The detailed contour map analysis of both COMFA and CoMSIA models and the docking analysis empowered us to identify structural requirements for the observed inhibitory activity (Figure 8). In detail, bulky, electron-donating, hydrophobic, and hydrogen bond acceptor substituents at the terminal of R1 (e.g., pyrrolidine) would increase activity; bulky, electron-withdrawing, hydrophilic, and hydrogen bond acceptor substituents at the chain of the R1 (e.g., sulfo group) are favored for inhibitory activity; minor, hydrophilic, hydrogen bond donor groups at the R2 (e.g., carboxyl) may benefit potency. Moreover, the electron-donating chain (-CH2CH2-) between pyrrole and R2 may be essential for the activity of the inhibitors. The chain of the R1, indolin-2-one, and 6,7-dihydro-1H-indol-4(5H)-one groups were crucial for binding to ATP pocket of Aurora A.
Based on QSAR and docking results, inhibitor 20, with the highest activity, was taken as a template to design new compounds. A set of nine new compounds with high predicted activity were designed and assessed (Table 4), and the graphs of their predicted pIC50 values versus the most active compound 20 are shown in Figure 9. After energy minimization, the nine new compounds were docked into the ATP binding site of Aurora A. The total scores of these compounds were higher than that of the template molecule (Table 4). The designed molecule D8 was selected for more detailed investigation as one more H-bond from carbonyl on indolin-2-one group with Ala213 can be observed in Figure 10, where the compound D8 with the highest surflex-dock total score were docked into the ATP pocket of Aurora A.
We employed 3D-QSAR and docking methods to explore the structure-activity relationship of a series of pyrrole-indoline-2-ones as Aurora inhibitors. The 3D-QSAR models described herein possessed excellent consistency. The predictive ability of the models were manifested in the good correlation between actual and predicted pIC50 values for the test molecules. The CoMFA and CoMSIA contour maps as well as the docking results provided enough information to understand the structure-activity relationship, identify structural features influencing the inhibitory activity, and furthermore, design new molecules. A number of novel pyrrole-indoline-2-ones derivatives were designed by using the SAR taken from the present study. The predicted activities of these newly designed pyrrole-indoline-2-ones may be reliable. The correlation of the results obtained from 3D-QSAR and docking studies can serve as a useful guideline for the further modification of pyrrole-indoline-2-ones that function as Aurora A inhibitors.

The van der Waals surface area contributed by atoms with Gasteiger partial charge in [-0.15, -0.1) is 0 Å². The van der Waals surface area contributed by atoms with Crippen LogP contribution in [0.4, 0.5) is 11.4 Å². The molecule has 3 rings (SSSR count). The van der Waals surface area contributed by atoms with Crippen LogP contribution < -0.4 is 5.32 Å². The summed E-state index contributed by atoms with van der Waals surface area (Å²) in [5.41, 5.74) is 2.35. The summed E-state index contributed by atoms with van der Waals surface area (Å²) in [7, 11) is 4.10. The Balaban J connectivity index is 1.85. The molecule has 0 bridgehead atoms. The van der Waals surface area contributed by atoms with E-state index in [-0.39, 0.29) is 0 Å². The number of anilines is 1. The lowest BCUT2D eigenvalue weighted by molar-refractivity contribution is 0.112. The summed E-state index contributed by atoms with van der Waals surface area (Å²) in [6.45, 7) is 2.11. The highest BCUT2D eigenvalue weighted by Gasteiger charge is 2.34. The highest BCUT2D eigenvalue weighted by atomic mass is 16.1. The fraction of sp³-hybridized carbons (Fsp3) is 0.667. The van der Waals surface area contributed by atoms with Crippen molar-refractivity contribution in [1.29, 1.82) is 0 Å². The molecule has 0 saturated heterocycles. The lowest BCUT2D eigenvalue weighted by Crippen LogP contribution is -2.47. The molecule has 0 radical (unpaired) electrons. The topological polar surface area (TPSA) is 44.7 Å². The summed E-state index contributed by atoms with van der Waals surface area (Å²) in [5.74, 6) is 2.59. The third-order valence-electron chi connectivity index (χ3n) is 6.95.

The project was supported by the Special Funds of Basic Scientific Research for Central Universities in South-Central University for Nationalities (FJ Song Group).
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|Table 1. The structures of the training and test set molecules.|
|Table 2. The actual pIC50s, predicted pIC50s (Pred.) and their residuals (Res.) of the training and test set molecules.|
*Test set molecules.
|Table 3. Results of CoMFA and CoMSIA models.|
across-validated correlation coefficient;bnon-cross-validated coefficient;coptimal number of components;dstandard error of estimate;evalue F-test value;fpredictive correlation coefficient.
|Table 4. Structure, predicted pIC50 values, and surflex-dock total score of the newly designed molecules.|
|Compound NO.||Substituent||Predicted pIC50||Total score|